Peter Muoio, Ph.D., is head of SitusAMC’s Insights division, a provider of technology and services to the real estate finance industry. He has over 30 years of research and analytics experience in the commercial real estate industry. Dr Muoio’s previous roles include Chief Economist and Head of Data Insights at Ten-X Commercial, head of CW Capital’s research group, and Global Head of Real Estate Research at Deutsche Bank. He has a doctorate in economics from Duke University.
Speaking with MReport, Dr. Muoio examines how the global health crisis is impacting the economy and the housing market, with a focus on New York as a test case.
How has the pandemic impacted New York?
Dr. Muoio: As a native New Yorker and someone who spends significant time in the city, I’ve had a firsthand view on the devastating impact COVID-19 had on New York and the people who call the city home. People have been moving away from gateway cities like New York for some time, but the pandemic really accelerated the trend. It’s expensive to live here, and the pandemic has shut down large portions of the city. As a result, the five-year outlook for the city is weak.
However, it’s not the first time New York has suffered a mass exodus. Every few decades, New York goes through what has been called “Death of a City.” But New York recovered, and it probably will again. In fact, because rents have fallen dramatically, many people and companies who were previously unable to afford living or starting a business in the city will now take another look at New York.
Is this part of a larger trend?
Dr. Muoio: It seems so. As I mentioned, other gateway cities, like Chicago and San Francisco, are seeing an exodus of people as well. Most large cities are suffering. According to data collected for our SitusAMC Insights Heat Map, which measures the economic outlook for 50 U.S. markets, we found that the largest metropolitan statistical areas (MSAs) in every region except the Southeast had a worse economic outlook than smaller metros. Chicago, Detroit, Los Angeles, and Houston were particularly weak.
So, while it may not be “Death of a City,” what does this mean for the nation’s largest metros?
Dr. Muoio: Urban areas got a little bit soiled during COVID-19, and it certainly is going to be a long haul back. Currently and over the next several months, many U.S. businesses will have to figure out their in-office versus work-from-home strategies. That’s going to have an unknown but potentially significant impact on office leases, as just one example. However, during the past couple months, high-density cities have bounced back faster than analysts were expecting. We are already seeing homegrown retail emerging as entrepreneurs respond to lower rents and leasing flexibility to jump in and start new businesses. My own anecdotal experience is street life in New York is increasing dramatically, Broadway and arts venues are re-opening, and that will bring back tourists. Speaking to restaurateurs, I hear a major hurdle now is staffing their expanded or newly opened sites. The street life of New York now has a whole new feel from the curbside dining constructed during the pandemic. I believe all of this will lead to the next wave of urban vitality.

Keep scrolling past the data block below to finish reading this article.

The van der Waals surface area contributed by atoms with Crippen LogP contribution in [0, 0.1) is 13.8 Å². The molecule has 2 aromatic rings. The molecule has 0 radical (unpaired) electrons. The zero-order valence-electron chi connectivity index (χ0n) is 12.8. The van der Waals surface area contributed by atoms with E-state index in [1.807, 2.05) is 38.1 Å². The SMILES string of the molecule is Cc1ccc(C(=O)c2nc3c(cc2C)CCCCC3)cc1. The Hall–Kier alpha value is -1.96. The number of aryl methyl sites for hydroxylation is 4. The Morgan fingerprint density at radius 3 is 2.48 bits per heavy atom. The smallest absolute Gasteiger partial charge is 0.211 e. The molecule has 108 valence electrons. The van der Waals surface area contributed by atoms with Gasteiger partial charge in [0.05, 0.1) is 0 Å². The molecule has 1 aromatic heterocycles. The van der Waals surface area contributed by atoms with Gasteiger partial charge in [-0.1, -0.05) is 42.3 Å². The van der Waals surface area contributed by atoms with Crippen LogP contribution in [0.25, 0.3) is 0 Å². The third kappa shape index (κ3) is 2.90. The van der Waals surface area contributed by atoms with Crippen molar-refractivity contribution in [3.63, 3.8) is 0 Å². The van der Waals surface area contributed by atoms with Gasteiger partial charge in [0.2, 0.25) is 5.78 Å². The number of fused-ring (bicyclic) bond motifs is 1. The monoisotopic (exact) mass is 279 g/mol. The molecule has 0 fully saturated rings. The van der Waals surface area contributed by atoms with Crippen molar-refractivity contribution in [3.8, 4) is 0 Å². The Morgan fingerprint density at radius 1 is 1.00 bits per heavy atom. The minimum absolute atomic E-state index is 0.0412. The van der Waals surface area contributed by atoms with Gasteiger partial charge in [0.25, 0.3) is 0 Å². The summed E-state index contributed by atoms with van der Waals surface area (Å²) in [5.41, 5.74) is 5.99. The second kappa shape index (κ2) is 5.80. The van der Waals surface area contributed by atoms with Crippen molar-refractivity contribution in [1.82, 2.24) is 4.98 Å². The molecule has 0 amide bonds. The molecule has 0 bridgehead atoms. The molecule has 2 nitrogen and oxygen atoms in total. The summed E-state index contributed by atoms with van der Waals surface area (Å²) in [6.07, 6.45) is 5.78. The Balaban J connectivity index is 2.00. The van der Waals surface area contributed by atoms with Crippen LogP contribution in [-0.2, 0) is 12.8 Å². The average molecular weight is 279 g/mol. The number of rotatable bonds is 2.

Are there particular groups of people who will have an outsized impact on the big cities?
Dr. Muoio: Historically, immigration has always had a larger impact on big cities than the suburbs. In fact, it’s how large cities grew. But immigration really ratcheted down with the prior administration. With the recent change in Washington, however, we may see this trend reverse with a more open approach to immigration. In fact, the Biden administration has already announced it would ease restrictions on student visas for students in China and half a dozen other areas. These new U.S. residents will be spending money.
Another group that has had a huge impact on big cities is millennials. Generally speaking, younger people are more interested in culture and the city lifestyle than starting a family. However, as they began to marry and have children, being cooped up in an apartment 24/7 with their young children can make urban living lose some of its appeal. So, they too may start looking at the more affordable suburban areas or suburb transit hubs.
Which big city has fared the best based on your heat maps?
Dr. Muoio: The big city with the best overall economic outlook is Atlanta. Compared to other metros, Atlanta has the fourth most Fortune 500 companies in the country. Housing and utility expenses are lower than the national average, too. However, the top MSA in the nation right now is the Riverside-San Bernardino-Ontario area in Southern California, also known as the Inland Empire. As housing costs in LA have increased, residents are moving east to seek more affordable rents, which is boosting the economy.
Which big city has the toughest outlook?
Dr. Muoio: San Francisco has a significantly tough road ahead. Several large tech companies, including Hewlett Packard and Oracle, are leaving due to high real estate costs. So are the region’s tech workers, who are moving to more desirable locations to work from home.
That being said, while weak, the outlook for San Francisco is improving. There are still a lot of benefits to living in a big city like San Francisco, including the wide range of shopping and entertainment options, access to higher education and job opportunities. If you look at San Francisco from its founding through to today, it has seen a series of booms and busts. To a certain extent, big cities and city living in general will always have their appeal.